Kayaking on Blueberry Lake in Warren.

Now that summer is in full swing, it’s a good time to map out places to go kayaking, canoeing, swimming, and even fishing. Here are nine lakes, swimming holes, and ponds worth visiting this summer in Vermont. (By no means is this a complete list, but these spots come highly recommended.)

Blueberry Lake

Blueberry Lake in Warren is shallow enough for kids and big enough to kayak and canoe. The man-made lake is surrounded by the Green Mountain National Forest with a gorgeous view of the Northfield Mountains.

Getting there: From Brook Road in Warren, turn right on Plunkton Road and take your first left after Lois Lane.

Silver Lake

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Silver Lake in Barnard is one of the prettiest lakes around. Perfect for swimming and kayaking, the lake is located a stone’s throw from the Barnard General Store and situated along Silver Lake State Park.

Getting there: Go swimming or launch your kayak from Silver Lake State Park, located at 20 State Park Beach Road in Barnard off Route 12, about 10 miles north of Woodstock.

Bartlett Falls

Bartlett Falls in Bristol is a dramatic, 15-foot waterfall surrounded by rocks that drops into a deep, misty pool. Located along the New Haven River off Lincoln Road, this swimming hole is perfect for adventure-seekers and families. You’ll also find quiet spots along the river—namely Circle Current—that are great for kids.

Getting there: Bartlett Falls is located on Lincoln Road, just off Route 116 in Bristol. Parking for Bristol Falls is on the right. Parking for Circle Current is farther up the road on the right.

Grout Pond

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Grout Pond is a 1,600-acre recreational area in the Green Mountain National Forest that’s open for camping, fishing, canoeing, swimming, and hiking. The area includes primitive camping sites and 12 miles of trails, which circle the pond and connect with Somerset Reservoir.

Getting there: Located in West Wardsboro, the pond is located off Kelley Stand Road/Arlington-Stratton Road, about 20 minutes from Stratton Mountain Resort.

Wrightsville Beach Recreation Area

Wrightsville Beach Recreation Area in Middlesex is located along the north branch of the Winooski River, just outside of Montpelier near the Wrightsville Dam. Canoe and kayak rentals are available.

Getting there: From Montpelier, take Route 12 north and look for signs for Wrightsville Reservoir on your right.

Crystal Lake

Crystal Lake in Barton is bordered on one side by tall cliffs and features a beach on the northern shore that’s nearly a mile long. In some places the lake is 100 feet deep. The beach house, located at Crystal Lake State Park, is made of granite, which came from an old quarry on the eastern side of the lake.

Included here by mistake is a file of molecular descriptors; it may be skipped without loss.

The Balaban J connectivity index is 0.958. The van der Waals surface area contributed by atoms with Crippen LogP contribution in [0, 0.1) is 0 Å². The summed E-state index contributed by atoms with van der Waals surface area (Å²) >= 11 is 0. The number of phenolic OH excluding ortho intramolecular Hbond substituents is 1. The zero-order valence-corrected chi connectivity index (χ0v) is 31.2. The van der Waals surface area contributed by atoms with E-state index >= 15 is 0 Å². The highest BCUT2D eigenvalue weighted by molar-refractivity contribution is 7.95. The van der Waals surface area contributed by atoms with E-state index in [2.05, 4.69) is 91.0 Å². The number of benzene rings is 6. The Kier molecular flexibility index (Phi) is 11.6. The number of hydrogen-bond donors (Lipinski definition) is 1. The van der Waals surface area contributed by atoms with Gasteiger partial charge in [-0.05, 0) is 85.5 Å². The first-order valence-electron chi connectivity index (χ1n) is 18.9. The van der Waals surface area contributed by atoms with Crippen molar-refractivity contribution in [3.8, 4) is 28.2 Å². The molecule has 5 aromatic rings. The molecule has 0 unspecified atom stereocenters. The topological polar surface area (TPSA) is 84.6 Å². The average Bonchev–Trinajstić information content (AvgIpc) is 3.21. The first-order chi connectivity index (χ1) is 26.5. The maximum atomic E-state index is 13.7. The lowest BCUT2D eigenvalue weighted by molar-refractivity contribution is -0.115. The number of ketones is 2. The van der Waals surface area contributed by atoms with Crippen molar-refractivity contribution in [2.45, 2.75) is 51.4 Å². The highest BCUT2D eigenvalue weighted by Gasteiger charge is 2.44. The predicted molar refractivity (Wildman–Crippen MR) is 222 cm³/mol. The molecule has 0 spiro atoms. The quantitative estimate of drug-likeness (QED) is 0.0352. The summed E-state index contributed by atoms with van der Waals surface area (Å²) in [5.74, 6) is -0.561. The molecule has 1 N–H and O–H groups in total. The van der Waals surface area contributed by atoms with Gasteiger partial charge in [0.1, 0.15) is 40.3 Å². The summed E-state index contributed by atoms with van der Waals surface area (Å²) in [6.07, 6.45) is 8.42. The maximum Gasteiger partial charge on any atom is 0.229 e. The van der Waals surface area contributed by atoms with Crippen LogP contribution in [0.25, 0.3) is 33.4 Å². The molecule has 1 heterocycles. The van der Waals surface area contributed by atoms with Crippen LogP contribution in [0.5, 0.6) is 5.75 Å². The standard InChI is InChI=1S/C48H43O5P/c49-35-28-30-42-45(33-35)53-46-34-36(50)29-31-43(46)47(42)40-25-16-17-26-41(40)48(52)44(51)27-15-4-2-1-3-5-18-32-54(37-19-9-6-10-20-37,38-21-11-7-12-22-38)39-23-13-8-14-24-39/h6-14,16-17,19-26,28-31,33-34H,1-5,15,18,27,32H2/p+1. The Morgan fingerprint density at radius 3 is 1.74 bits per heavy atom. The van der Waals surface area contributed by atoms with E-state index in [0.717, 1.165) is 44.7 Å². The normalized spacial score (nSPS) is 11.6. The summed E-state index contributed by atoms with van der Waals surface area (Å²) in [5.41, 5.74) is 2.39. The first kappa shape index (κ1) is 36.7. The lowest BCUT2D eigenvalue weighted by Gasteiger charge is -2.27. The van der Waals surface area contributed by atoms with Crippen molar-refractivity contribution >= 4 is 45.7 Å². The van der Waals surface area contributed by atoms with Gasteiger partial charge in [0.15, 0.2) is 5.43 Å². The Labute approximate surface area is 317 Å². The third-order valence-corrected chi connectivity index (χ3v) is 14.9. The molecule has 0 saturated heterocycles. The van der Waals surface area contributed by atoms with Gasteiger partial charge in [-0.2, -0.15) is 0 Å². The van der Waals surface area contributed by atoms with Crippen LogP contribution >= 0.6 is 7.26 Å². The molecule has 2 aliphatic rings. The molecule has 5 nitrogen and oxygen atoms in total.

Getting there: From Interstate 91, take Exit 25 onto Route 16 to Route 5 and follow signs.

Buttermilk Falls

Buttermilk Falls in Ludlow is an ideal swimming hole for kids and families located close to downtown. Okemo adopted Buttermilk Falls, and the ski area’s staff environmental scientist takes samples of the water weekly and posts results at the on-site kiosk so swimmers can enjoy the water with confidence.

Getting there: Buttermilk Falls Road is located directly across Route 103 from the turn to Okemo’s Jackson Gore. Follow Buttermilk Falls Road for a half-mile to the end. You’ll see an information kiosk and short trail through the woods to the main pool, with more pools upstream.

Dorset Quarry

The Dorset Quarry, which was mined in 1785, is the oldest marble quarry in the United States. It’s now a popular swimming hole for locals and visitors. The quarry is deep and lacks easy access to the water, so it’s more suitable for older children and adults.

Getting there: From Manchester, take Route 30 north about six miles to Kelly Road, where there is parking near the historic marker.

Sunset Lake

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Sunset Lake in Brookfield is home to the famous Floating Bridge. First built in 1820, the bridge has been replaced over the years, most recently in 2015. It is the only bridge of its kind in Vermont. But you can do more than just drive over this beautiful lake. I’ve seen people fishing from the bridge, canoeing, and jumping in the water near the grassy shore on the eastern edge of the lake. There’s no public beach, but it’s worth checking out on a hot summer day.

Getting there: From Interstate 89, take Exit 5 to Route 64 east and take a right onto Stone Road south to Brookfield village and Sunset Lake.

What other lakes, swimming holes, and ponds would you recommend visiting in Vermont?

 

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